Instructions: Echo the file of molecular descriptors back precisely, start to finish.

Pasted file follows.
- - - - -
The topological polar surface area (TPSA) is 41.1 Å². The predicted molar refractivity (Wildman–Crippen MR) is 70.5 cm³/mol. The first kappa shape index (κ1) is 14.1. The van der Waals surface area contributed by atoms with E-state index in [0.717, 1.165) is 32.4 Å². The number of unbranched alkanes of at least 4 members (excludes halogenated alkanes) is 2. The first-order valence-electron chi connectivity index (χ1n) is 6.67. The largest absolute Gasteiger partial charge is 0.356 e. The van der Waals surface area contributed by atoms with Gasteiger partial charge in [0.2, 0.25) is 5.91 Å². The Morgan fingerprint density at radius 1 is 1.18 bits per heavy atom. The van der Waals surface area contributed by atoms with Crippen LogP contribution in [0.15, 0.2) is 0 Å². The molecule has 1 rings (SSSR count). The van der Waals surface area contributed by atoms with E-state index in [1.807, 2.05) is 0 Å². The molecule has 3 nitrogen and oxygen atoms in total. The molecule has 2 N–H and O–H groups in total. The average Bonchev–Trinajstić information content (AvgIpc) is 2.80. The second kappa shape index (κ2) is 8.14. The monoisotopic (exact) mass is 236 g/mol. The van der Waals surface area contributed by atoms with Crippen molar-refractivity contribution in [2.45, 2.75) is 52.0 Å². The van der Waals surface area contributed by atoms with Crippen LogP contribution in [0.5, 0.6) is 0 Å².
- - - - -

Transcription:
The topological polar surface area (TPSA) is 41.1 Å². The predicted molar refractivity (Wildman–Crippen MR) is 70.5 cm³/mol. The first kappa shape index (κ1) is 14.1. The van der Waals surface area contributed by atoms with E-state index in [0.717, 1.165) is 32.4 Å². The number of unbranched alkanes of at least 4 members (excludes halogenated alkanes) is 2. The first-order valence-electron chi connectivity index (χ1n) is 6.67. The largest absolute Gasteiger partial charge is 0.356 e. The van der Waals surface area contributed by atoms with Gasteiger partial charge in [0.2, 0.25) is 5.91 Å². The Morgan fingerprint density at radius 1 is 1.18 bits per heavy atom. The van der Waals surface area contributed by atoms with Crippen LogP contribution in [0.15, 0.2) is 0 Å². The molecule has 1 rings (SSSR count). The van der Waals surface area contributed by atoms with E-state index in [1.807, 2.05) is 0 Å². The molecule has 3 nitrogen and oxygen atoms in total. The molecule has 2 N–H and O–H groups in total. The average Bonchev–Trinajstić information content (AvgIpc) is 2.80. The second kappa shape index (κ2) is 8.14. The monoisotopic (exact) mass is 236 g/mol. The van der Waals surface area contributed by atoms with Crippen molar-refractivity contribution in [2.45, 2.75) is 52.0 Å². The van der Waals surface area contributed by atoms with Crippen LogP contribution in [0.5, 0.6) is 0 Å².